|Scooped by Cindy Sullivan|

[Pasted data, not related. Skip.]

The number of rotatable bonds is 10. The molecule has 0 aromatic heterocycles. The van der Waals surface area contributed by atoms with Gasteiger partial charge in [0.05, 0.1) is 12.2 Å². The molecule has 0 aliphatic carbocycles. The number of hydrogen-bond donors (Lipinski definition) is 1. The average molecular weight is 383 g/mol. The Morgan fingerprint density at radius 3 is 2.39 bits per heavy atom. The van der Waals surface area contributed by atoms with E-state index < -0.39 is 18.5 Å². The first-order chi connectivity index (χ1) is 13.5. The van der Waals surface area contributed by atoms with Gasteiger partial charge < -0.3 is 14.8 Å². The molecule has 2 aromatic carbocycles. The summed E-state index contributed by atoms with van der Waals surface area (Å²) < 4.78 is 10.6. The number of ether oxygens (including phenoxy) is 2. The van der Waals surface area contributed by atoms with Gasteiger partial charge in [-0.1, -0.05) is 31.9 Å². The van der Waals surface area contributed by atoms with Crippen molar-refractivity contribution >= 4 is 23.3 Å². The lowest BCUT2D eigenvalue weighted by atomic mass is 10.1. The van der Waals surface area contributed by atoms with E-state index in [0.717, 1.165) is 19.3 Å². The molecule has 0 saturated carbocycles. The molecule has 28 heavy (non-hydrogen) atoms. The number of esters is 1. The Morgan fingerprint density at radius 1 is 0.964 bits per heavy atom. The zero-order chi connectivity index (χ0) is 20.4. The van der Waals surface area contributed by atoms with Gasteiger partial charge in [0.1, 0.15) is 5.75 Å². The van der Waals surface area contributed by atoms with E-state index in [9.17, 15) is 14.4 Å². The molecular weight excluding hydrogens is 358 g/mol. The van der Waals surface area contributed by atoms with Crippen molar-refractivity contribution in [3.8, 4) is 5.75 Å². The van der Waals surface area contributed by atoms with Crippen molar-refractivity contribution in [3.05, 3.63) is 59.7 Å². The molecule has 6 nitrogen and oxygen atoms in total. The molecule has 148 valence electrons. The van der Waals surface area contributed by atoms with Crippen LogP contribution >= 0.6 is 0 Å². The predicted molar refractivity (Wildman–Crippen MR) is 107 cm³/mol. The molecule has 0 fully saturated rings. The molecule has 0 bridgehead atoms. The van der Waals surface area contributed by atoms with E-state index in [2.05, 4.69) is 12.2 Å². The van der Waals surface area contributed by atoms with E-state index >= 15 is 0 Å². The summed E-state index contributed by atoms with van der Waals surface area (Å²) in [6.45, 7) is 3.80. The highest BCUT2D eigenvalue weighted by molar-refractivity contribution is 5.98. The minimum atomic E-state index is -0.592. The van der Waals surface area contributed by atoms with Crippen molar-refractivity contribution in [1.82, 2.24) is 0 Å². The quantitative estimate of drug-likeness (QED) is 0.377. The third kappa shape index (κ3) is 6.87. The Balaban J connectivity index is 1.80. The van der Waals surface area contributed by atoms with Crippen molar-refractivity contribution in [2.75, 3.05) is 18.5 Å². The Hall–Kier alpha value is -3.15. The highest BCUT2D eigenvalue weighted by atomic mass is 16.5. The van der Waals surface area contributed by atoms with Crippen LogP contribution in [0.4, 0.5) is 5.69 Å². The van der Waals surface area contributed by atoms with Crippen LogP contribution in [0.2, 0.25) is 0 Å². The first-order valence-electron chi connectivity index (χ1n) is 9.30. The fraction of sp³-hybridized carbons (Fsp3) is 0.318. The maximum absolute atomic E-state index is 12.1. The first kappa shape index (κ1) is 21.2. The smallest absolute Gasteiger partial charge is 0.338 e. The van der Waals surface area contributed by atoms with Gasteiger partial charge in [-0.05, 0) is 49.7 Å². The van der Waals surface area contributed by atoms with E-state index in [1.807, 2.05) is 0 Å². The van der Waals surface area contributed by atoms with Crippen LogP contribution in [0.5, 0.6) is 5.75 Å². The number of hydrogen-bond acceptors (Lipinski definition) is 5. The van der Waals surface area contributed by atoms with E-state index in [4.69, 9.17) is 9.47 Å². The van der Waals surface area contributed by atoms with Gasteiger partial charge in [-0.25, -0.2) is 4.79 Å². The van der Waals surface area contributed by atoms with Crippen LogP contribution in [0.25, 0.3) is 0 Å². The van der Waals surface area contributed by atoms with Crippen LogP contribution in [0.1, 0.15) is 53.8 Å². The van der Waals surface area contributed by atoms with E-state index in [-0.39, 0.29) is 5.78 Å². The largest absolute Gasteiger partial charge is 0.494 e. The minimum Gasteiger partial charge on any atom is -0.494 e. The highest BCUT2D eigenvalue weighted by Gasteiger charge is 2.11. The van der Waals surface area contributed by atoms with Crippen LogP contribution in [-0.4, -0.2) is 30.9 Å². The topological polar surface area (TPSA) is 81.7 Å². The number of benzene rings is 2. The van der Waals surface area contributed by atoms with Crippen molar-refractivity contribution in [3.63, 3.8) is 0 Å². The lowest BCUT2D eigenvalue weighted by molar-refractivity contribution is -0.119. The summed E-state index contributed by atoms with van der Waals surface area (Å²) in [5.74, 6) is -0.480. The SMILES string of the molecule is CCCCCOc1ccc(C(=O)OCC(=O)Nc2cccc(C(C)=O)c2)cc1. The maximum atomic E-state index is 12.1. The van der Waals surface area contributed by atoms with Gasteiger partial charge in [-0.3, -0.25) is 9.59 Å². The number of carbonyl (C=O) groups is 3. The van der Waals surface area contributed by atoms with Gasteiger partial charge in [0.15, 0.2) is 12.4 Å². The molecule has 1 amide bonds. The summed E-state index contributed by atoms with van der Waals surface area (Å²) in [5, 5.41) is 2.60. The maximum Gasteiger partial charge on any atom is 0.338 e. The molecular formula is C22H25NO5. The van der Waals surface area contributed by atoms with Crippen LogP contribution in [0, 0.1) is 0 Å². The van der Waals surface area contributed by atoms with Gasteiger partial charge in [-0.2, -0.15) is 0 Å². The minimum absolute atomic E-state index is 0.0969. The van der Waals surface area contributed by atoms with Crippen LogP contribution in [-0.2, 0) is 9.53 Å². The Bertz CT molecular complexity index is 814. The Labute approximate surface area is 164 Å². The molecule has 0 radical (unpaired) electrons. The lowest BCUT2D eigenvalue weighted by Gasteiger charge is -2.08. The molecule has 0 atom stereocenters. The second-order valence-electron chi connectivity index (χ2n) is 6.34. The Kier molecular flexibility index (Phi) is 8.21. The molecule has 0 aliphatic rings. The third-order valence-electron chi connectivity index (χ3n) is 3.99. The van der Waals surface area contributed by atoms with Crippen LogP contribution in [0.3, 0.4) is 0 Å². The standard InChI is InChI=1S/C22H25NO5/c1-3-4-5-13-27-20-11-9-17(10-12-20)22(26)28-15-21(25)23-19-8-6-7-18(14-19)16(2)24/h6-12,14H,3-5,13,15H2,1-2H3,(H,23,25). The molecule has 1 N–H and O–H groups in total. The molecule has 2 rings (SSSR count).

I was among more than 1,500 people who braved the 102-degree heat in D.C. Thursday afternoon to hear what Michelle Obama had to say about work-family issues and other matters close to women’s hearts. The occasion was, officially, the 40th anniversary of the National Partnership for Women and Families, a major player in health care, paid leave, and workplace flexibility advocacy. But the event felt more rock concert than fundraiser when the first lady took the stage, dressed in hot pink and bangles. The audience immediately stood, craning our necks to catch sight of the woman who is to many a feminist megastar. The eruption of adulation in the giant ballroom made my eyes tear.The First Lady spoke warmly and respectfully of the women’s movement. Referring to 1971, when she was just seven and the National Partnership was founded, Obama noted that “The ceiling wasn’t just glass back then, it was more like concrete.” She lamented the fact that Richard Nixon had no women in his cabinet, and praised a law against pregnancy discrimination that was passed in 1978. But it was more what came out of her mouth that gave them impression that Michelle Obama is the First Feminist. She exuded the confidence of a woman who feels secure in – and beyond – her place of power. Adept at discussing legislation and cultural movements, she was just as comfortable throwing in a joke about polyester. (“Tough times,” she noted drily of the seventies-era obsession with the fabric.) Obama seemed to embody a notion at the center of feminism: that women can be not just intelligent and powerful, but at ease with that, too.The main obstacle to progress is Republican opposition. And given that opposition, there has been a surprising amount of success. Most notably, health reform passed which helps women and mothers, who are disproportionately uninsured,get health coverage. So did the Lilly Ledbetter Act, which extended the period in which a woman – or man – can file an equal-pay lawsuit, and which Obama signed upon entering office. The White House also created a Forum on Workplace Flexibility and another on Women and Girls. Still, it’s not the revolution that seemed possible during the campaign. And I can’t help but imagine how much more progress we might have made if Michelle Obama had been able to unleash her formidable power on issues central to women’s equality and workplace fairness.